US refuses to join UN rights council, citing its actions against Israel

Published: Tuesday March 6, 2007

The United States will not seek a seat on the UN Human Rights Council, senior officials said Tuesday, asserting the body had lost its credibility with repeated attacks on Israel and a failure to confront other rights abusers.

"While we continue to remain very engaged on the issue on human rights within the UN system, whether that is the General Assembly or the Security Council, we do not plan this year to run for the human rights council," said State Department spokesman Sean McCormack.

Undersecretary of State Nicholas Burns linked the decision to remain off the year-old council to the 47-member panel's stance on Israel, which he said had "discredited" the body.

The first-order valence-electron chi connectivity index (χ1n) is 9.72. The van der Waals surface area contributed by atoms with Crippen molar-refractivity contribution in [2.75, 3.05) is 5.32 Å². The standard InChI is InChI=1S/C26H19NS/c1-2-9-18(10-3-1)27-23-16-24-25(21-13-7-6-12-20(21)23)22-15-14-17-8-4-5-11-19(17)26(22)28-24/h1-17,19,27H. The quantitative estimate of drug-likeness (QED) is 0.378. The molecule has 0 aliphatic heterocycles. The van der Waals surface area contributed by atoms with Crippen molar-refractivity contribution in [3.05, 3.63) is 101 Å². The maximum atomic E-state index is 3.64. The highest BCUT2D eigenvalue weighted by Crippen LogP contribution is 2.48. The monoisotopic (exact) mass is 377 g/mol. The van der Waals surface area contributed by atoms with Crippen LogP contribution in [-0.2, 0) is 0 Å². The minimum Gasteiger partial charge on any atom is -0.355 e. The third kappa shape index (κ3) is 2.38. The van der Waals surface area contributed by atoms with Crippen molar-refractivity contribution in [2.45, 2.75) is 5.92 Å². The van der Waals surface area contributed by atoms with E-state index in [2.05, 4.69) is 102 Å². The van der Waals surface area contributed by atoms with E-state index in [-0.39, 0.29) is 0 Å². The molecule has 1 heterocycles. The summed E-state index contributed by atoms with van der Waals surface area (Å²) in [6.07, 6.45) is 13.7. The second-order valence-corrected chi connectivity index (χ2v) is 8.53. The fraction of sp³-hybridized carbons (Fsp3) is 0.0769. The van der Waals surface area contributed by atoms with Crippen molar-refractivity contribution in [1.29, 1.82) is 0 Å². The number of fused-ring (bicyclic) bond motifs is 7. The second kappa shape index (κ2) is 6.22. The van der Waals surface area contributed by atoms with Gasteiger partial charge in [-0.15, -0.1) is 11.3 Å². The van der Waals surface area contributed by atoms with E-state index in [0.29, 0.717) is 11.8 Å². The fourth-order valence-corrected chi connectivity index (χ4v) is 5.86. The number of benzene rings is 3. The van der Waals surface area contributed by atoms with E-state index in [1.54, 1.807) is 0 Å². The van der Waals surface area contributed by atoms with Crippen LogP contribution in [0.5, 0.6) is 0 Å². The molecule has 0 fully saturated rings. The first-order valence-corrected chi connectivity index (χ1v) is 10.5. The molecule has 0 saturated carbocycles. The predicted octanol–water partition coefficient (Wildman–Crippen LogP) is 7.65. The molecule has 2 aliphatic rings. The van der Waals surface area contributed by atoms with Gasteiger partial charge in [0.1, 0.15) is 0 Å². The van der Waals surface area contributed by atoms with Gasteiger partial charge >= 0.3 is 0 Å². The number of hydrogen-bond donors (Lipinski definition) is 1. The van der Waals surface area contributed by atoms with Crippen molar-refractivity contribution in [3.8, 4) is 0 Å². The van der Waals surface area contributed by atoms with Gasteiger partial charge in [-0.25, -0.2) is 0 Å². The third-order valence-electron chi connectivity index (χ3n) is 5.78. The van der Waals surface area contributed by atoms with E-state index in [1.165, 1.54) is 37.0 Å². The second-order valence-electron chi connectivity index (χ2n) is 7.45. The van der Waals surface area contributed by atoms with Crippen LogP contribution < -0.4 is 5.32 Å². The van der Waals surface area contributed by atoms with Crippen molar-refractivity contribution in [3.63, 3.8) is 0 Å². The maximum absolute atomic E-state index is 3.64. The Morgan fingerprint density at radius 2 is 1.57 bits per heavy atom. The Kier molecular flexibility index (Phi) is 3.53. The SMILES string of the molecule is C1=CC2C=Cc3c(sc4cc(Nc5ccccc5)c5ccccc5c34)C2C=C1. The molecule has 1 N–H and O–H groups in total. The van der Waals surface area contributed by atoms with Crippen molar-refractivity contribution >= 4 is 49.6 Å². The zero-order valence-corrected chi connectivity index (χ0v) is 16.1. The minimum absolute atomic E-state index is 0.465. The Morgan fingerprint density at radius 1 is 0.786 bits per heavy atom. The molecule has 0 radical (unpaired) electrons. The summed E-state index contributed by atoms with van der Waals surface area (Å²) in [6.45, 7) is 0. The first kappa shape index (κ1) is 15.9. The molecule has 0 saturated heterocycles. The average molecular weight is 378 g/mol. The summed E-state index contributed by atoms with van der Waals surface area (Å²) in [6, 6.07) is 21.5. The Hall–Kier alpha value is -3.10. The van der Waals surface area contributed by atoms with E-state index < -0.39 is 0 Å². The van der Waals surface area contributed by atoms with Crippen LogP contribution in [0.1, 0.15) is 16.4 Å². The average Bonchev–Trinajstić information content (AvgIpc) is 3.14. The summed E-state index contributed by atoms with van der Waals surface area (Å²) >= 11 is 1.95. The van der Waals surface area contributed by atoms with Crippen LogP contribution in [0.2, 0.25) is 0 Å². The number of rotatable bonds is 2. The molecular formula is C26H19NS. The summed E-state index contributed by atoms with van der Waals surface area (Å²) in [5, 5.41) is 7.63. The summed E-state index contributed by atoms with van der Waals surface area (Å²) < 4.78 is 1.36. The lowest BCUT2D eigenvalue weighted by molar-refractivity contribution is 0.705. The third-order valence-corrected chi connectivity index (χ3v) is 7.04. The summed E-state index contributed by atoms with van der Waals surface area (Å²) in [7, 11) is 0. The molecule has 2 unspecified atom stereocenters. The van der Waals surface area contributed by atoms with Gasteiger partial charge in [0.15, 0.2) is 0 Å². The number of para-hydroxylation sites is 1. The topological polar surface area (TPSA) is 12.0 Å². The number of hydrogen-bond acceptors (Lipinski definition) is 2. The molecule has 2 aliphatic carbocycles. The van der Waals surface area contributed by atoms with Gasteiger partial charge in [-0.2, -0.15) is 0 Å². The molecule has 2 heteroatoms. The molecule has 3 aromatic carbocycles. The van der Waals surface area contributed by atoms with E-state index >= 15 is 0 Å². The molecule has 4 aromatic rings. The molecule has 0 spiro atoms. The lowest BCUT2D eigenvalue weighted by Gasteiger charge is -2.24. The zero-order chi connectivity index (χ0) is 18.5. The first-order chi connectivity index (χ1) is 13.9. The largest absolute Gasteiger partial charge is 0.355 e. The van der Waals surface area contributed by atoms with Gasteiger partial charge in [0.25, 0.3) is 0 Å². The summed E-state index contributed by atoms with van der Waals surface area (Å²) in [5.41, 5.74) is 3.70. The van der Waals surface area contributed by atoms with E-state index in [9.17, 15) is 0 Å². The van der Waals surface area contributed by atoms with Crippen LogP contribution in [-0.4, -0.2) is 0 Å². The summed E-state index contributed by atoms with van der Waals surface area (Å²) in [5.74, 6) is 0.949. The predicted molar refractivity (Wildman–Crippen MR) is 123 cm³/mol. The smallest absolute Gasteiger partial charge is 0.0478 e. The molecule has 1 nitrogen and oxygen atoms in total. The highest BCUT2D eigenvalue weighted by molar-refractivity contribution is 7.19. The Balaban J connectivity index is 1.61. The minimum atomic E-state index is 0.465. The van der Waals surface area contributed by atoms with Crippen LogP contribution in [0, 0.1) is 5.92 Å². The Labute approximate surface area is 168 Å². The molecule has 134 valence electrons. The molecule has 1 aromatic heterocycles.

"It spent the entire year slamming Israel -- four separate hearings by the Human Rights Council of the UN on Israel, but not against Burma, and not against Zimbabwe, and not against North Korea and not against Iran," Burns told a congressional hearing.

The council was created over the objections of the United States, which said there were insufficient safeguards to prevent human rights-abusing nations from dominating the group. It's members are chosen from among UN states each year.

McCormack did not rule out having Washington run for a seat on the council in future.

"If we do come to the day when we decide to run for the Human Rights Council, it will have gotten to the point where it is a credible institution and that we could, in fact, lend our diplomatic weight to the council as a participant," he said.